It's almost always the decision maker that makes the decision work or not work – not the choice.  You can make decisions – better decisions – and you can make them work.  If you are not feeling “up to it,” no amount of concentration or wishful thinking will make your dreams come true.  Things in motion tend to stay that way and things at rest do too.  When you stop spending so much time THINKING IT OVER, and start making decisions, your prospects will too.

Today’s career market is not your parent’s version, and it’s light years from what your grandparents probably first faced in the 1950s. That’s because your professional brand image is just as important as your experience, education and your resume feathers. The modern job market is as much about brand development and awareness for the individual as it is the start-up trying to generate name recognition on a viral basis with potential customers.

There is something nearly magical about this time of year.  No, it isn’t the snow globes, the gifts, or the brightly colored lawn ornaments.  It is the changing of the New Year.  One simple turn of the calendar page evokes the mental sensation of a fresh start. 

The best and fastest way to get a better team and better results is to become a better manager. Investing time, money, and energy into building your leadership skills can show a return-on-investment for the rest of your life. 

Most managers wait until the end of the year to reflect on their sales team’s accomplishments (as well as the roadblocks, speed bumps, and detours encountered), analyze their findings, and identify areas for improvement in the coming year. That’s a good strategy. But, why wait until the end of the year. 

Strategic leaders don’t settle for minimum achievement today. They are regularly looking forward, anticipating needs, and preparing for new goals tomorrow. That outlook always places these leaders one step ahead of others, and it supports why they are seen as leaders and the go-to people for an organization.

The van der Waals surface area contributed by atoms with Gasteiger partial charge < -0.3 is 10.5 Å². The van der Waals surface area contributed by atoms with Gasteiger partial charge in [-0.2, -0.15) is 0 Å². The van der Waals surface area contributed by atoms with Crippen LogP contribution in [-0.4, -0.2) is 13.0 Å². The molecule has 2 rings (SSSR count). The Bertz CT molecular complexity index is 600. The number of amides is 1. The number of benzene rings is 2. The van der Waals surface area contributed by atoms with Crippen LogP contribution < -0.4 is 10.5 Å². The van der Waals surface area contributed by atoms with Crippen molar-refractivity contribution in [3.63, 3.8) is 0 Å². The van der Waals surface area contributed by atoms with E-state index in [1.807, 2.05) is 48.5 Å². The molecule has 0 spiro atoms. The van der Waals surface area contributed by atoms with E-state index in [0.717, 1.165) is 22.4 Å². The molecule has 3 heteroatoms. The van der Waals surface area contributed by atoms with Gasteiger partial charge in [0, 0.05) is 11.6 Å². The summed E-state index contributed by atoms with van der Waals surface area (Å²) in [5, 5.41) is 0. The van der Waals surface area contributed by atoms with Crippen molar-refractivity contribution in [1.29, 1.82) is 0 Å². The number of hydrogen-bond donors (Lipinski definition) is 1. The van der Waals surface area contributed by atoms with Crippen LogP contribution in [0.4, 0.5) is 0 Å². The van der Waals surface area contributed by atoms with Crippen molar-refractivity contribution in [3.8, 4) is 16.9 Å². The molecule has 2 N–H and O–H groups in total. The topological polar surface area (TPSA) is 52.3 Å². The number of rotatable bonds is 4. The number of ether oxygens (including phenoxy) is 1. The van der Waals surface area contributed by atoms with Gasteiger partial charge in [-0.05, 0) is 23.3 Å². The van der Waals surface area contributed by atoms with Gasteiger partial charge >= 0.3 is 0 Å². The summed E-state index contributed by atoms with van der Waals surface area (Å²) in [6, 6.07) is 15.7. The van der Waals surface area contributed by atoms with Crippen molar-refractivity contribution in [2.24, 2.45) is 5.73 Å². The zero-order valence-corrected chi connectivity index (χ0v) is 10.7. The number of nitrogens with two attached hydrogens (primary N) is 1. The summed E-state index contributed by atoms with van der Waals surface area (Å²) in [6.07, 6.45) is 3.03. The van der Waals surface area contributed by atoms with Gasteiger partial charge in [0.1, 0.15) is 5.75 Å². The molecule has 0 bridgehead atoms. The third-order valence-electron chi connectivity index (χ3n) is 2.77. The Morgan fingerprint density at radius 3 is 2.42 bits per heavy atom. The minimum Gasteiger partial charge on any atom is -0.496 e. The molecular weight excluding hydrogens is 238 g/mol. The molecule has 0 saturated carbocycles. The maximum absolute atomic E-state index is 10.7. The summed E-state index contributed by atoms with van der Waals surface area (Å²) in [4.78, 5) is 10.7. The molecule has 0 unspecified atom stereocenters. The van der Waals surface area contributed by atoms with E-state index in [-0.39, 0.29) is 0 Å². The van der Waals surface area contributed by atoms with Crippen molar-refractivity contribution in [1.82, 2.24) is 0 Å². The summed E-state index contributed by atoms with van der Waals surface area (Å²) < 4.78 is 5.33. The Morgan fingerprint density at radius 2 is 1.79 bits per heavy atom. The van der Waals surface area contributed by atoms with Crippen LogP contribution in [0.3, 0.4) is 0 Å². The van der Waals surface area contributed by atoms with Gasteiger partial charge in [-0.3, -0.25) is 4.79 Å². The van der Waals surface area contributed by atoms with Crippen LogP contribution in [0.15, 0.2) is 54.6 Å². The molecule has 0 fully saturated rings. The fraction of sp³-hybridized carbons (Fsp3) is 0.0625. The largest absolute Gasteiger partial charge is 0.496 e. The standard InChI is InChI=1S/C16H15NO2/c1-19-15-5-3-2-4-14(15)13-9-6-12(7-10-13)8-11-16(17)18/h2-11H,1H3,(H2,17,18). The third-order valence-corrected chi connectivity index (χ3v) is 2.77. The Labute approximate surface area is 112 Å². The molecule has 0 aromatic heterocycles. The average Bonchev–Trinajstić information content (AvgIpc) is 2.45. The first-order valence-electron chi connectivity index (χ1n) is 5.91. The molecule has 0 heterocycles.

As organizations grow, they realize that there are numerous different ways to define success. A new business, for example, will be immensely satisfied the first year the operation returns a profit. On the other hand, a more established company may expect to see a specified rate of growth year over year. Defining what success means to you and establishing goals based upon these criteria can be an important step in monitoring your business’s development and making productive decisions based on the criteria that matter the most to you.

Sales success depends on building a solid, growing client base. The first impression you make while prospecting for new clients can make or break your ability to secure new business. You only have seven seconds to make your first impression with a client. Here's how to make those seven seconds count!

You might reason that with the appropriate education, training, direction, and encouragement, any one of your sales team members can become a top performer—a “superstar.” Is that true? It’s likely that everyone has the ability to improve. But not everyone will become a superstar, regardless of the resources and opportunities made available to them.